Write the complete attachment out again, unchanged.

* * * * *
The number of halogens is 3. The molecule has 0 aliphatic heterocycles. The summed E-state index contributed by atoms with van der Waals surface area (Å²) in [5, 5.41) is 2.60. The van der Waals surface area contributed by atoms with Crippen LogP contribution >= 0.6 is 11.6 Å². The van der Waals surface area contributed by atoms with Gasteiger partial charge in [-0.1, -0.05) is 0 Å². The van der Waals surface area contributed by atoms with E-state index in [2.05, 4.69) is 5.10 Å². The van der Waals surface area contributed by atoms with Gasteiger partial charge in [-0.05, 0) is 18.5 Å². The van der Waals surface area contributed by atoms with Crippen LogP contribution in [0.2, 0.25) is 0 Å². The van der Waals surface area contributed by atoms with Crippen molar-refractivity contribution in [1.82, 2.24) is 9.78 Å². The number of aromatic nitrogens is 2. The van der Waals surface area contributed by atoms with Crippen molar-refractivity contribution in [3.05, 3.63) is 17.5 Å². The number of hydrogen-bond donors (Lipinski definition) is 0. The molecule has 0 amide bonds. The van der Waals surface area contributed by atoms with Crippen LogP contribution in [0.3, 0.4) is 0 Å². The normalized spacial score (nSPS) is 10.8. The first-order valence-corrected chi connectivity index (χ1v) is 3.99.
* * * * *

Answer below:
The number of halogens is 3. The molecule has 0 aliphatic heterocycles. The summed E-state index contributed by atoms with van der Waals surface area (Å²) in [5, 5.41) is 2.60. The van der Waals surface area contributed by atoms with Crippen LogP contribution >= 0.6 is 11.6 Å². The van der Waals surface area contributed by atoms with Gasteiger partial charge in [-0.1, -0.05) is 0 Å². The van der Waals surface area contributed by atoms with E-state index in [2.05, 4.69) is 5.10 Å². The van der Waals surface area contributed by atoms with Gasteiger partial charge in [-0.05, 0) is 18.5 Å². The van der Waals surface area contributed by atoms with Crippen LogP contribution in [0.2, 0.25) is 0 Å². The van der Waals surface area contributed by atoms with Crippen molar-refractivity contribution in [1.82, 2.24) is 9.78 Å². The number of aromatic nitrogens is 2. The van der Waals surface area contributed by atoms with Crippen molar-refractivity contribution in [3.05, 3.63) is 17.5 Å². The number of hydrogen-bond donors (Lipinski definition) is 0. The molecule has 0 amide bonds. The van der Waals surface area contributed by atoms with Crippen LogP contribution in [0.3, 0.4) is 0 Å². The normalized spacial score (nSPS) is 10.8. The first-order valence-corrected chi connectivity index (χ1v) is 3.99.